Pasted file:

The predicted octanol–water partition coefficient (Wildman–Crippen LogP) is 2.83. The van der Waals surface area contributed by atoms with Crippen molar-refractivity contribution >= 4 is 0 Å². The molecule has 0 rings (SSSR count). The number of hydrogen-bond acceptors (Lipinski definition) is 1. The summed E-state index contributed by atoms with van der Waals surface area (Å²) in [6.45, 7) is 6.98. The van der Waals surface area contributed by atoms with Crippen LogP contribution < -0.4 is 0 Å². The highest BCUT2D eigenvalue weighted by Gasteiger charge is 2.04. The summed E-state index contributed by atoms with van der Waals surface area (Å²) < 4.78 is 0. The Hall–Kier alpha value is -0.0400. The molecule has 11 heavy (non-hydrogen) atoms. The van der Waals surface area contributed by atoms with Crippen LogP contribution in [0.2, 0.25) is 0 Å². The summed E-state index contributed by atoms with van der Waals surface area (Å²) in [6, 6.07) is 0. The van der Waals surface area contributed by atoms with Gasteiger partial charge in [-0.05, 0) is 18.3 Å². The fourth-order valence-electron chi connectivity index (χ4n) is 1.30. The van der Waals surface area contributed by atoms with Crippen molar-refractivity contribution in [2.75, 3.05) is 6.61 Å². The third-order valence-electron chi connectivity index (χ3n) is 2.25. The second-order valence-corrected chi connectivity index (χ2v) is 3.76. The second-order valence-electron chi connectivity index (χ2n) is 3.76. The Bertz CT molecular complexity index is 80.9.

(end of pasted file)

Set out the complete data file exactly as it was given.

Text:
The predicted octanol–water partition coefficient (Wildman–Crippen LogP) is 2.83. The van der Waals surface area contributed by atoms with Crippen molar-refractivity contribution >= 4 is 0 Å². The molecule has 0 rings (SSSR count). The number of hydrogen-bond acceptors (Lipinski definition) is 1. The summed E-state index contributed by atoms with van der Waals surface area (Å²) in [6.45, 7) is 6.98. The van der Waals surface area contributed by atoms with Crippen LogP contribution < -0.4 is 0 Å². The highest BCUT2D eigenvalue weighted by Gasteiger charge is 2.04. The summed E-state index contributed by atoms with van der Waals surface area (Å²) < 4.78 is 0. The Hall–Kier alpha value is -0.0400. The molecule has 11 heavy (non-hydrogen) atoms. The van der Waals surface area contributed by atoms with Crippen LogP contribution in [0.2, 0.25) is 0 Å². The summed E-state index contributed by atoms with van der Waals surface area (Å²) in [6, 6.07) is 0. The van der Waals surface area contributed by atoms with Gasteiger partial charge in [-0.05, 0) is 18.3 Å². The fourth-order valence-electron chi connectivity index (χ4n) is 1.30. The van der Waals surface area contributed by atoms with Crippen molar-refractivity contribution in [2.75, 3.05) is 6.61 Å². The third-order valence-electron chi connectivity index (χ3n) is 2.25. The second-order valence-corrected chi connectivity index (χ2v) is 3.76. The second-order valence-electron chi connectivity index (χ2n) is 3.76. The Bertz CT molecular complexity index is 80.9.